“Do you think Jeanette is happy? She seems so different from what she used to be,” said Miss Tabitha Jones to several friends who were spending the evening with her.
“Happy!” replied Mary Gladstone. “I don’t see what’s to hinder her from being happy. She has everything that heart can wish. I was down to her house yesterday, and she has just moved in her new home. It has all the modern improvements, and everything is in excellent taste. Her furniture is of the latest style, and I think it is really superb.”
“Yes,” said her sister, “and she dresses magnificently. Last week she showed me a most beautiful set of jewelry, and a camel’s-hair shawl, and I believe it is real camel’s hair. I think you could almost run it through a ring. If I had all she has, I think I should be as happy as the days are long. I don’t believe I would ‘let a wave of trouble roll across my peaceful breast.’ ”
“Oh! Annette,” said Mrs. Gladstone, “don’t speak so extravagantly, and I don’t like to hear you quote those lines for such an occasion.”
“Why not, Mother? Where’s the harm?”
“That hymn has been associated in my mind with my earliest religious impressions and experience, and I don’t like to see you lift it out of its sacred associations for such a trifling occasion.”
“Oh Mother, you are so strict. I shall never be able to keep time with you, but I do think, if I was as well-off as Jeanette, that I would be as blithe and happy as a lark, and instead of that she seems to be constantly drooping and fading.”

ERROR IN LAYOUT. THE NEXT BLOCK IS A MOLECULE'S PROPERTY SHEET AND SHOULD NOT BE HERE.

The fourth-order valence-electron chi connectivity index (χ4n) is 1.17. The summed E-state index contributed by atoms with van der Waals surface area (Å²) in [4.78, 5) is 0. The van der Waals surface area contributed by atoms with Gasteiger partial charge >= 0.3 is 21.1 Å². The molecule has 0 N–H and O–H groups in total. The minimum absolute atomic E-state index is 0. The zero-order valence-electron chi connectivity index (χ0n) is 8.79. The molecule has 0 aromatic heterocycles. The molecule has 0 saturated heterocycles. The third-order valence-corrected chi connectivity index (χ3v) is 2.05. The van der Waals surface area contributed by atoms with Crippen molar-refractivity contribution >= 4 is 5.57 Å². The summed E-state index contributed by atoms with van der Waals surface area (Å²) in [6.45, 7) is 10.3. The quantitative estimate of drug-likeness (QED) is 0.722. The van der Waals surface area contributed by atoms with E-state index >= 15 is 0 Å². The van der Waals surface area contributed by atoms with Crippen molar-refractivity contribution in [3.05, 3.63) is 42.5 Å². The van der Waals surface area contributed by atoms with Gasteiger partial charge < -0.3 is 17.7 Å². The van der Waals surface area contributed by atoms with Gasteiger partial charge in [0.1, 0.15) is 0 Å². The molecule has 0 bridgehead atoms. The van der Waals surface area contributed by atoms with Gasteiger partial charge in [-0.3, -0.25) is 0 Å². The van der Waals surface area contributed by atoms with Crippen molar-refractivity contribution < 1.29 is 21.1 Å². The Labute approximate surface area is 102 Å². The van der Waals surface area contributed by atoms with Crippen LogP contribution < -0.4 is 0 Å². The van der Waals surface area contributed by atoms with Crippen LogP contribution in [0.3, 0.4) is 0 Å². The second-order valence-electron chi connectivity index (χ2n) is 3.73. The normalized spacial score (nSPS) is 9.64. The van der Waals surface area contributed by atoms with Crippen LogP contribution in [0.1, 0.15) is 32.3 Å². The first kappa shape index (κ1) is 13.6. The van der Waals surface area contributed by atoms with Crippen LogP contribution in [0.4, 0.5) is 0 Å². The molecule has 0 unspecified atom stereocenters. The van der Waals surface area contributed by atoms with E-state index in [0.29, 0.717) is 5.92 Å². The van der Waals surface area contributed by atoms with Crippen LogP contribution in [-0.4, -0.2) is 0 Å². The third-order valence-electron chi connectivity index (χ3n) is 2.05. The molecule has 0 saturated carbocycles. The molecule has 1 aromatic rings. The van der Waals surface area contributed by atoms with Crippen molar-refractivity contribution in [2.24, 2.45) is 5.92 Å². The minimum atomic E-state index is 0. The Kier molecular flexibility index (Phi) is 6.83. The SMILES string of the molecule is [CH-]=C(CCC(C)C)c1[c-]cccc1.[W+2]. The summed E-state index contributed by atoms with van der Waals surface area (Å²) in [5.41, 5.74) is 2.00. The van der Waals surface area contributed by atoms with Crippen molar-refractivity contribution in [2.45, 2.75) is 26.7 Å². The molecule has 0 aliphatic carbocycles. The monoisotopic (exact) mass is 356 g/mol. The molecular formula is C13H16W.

“Annette,” said Mrs. Gladstone, “I knew a woman who possesses more than Jeanette does, and yet she died of starvation.”
“Died of starvation! Why, when, and where did that happen? And what became of her husband?”
“He is in society, caressed by the young girls of his set, and I have seen a number of managing mamas to whom I have imagined he would not be an objectionable son-in-law.”
“Do I know him, Mother?”
“No! And I hope you never will.”
“Well, Mother, I would like to know how he starved his wife to death and yet escaped the law.”
“The law helped him.”
“Oh Mother!” said both girls, opening their eyes in genuine astonishment.
“I thought,” said Mary Gladstone, “it was the province of the law to protect women. I was just telling Miss Basanquet yesterday, when she was talking about woman’s suffrage, that I had as many rights as I wanted and that I was willing to let my father and brothers do all the voting for me.”